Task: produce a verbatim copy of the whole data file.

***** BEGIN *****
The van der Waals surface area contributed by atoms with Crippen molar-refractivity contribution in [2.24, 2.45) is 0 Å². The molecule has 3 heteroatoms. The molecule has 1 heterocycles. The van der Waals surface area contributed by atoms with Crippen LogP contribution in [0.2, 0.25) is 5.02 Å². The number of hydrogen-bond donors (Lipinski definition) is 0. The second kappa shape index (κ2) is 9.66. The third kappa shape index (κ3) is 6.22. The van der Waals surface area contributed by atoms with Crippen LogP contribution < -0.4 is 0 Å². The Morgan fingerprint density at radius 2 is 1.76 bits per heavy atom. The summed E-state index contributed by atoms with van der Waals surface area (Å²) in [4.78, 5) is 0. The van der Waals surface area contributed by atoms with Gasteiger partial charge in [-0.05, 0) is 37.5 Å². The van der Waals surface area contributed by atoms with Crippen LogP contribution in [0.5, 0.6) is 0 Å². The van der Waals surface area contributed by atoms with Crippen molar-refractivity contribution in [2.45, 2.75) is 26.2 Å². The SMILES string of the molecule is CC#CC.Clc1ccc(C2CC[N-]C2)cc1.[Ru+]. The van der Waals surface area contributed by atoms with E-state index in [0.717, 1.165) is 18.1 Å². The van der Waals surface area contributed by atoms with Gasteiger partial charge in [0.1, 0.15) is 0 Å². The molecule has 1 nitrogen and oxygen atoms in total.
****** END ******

The van der Waals surface area contributed by atoms with Crippen molar-refractivity contribution in [2.24, 2.45) is 0 Å². The molecule has 3 heteroatoms. The molecule has 1 heterocycles. The van der Waals surface area contributed by atoms with Crippen LogP contribution in [0.2, 0.25) is 5.02 Å². The number of hydrogen-bond donors (Lipinski definition) is 0. The second kappa shape index (κ2) is 9.66. The third kappa shape index (κ3) is 6.22. The van der Waals surface area contributed by atoms with Crippen LogP contribution < -0.4 is 0 Å². The Morgan fingerprint density at radius 2 is 1.76 bits per heavy atom. The summed E-state index contributed by atoms with van der Waals surface area (Å²) in [4.78, 5) is 0. The van der Waals surface area contributed by atoms with Gasteiger partial charge in [-0.05, 0) is 37.5 Å². The van der Waals surface area contributed by atoms with Crippen LogP contribution in [0.5, 0.6) is 0 Å². The van der Waals surface area contributed by atoms with Crippen molar-refractivity contribution in [2.45, 2.75) is 26.2 Å². The SMILES string of the molecule is CC#CC.Clc1ccc(C2CC[N-]C2)cc1.[Ru+]. The van der Waals surface area contributed by atoms with E-state index in [0.717, 1.165) is 18.1 Å². The van der Waals surface area contributed by atoms with Gasteiger partial charge in [0.1, 0.15) is 0 Å². The molecule has 1 nitrogen and oxygen atoms in total.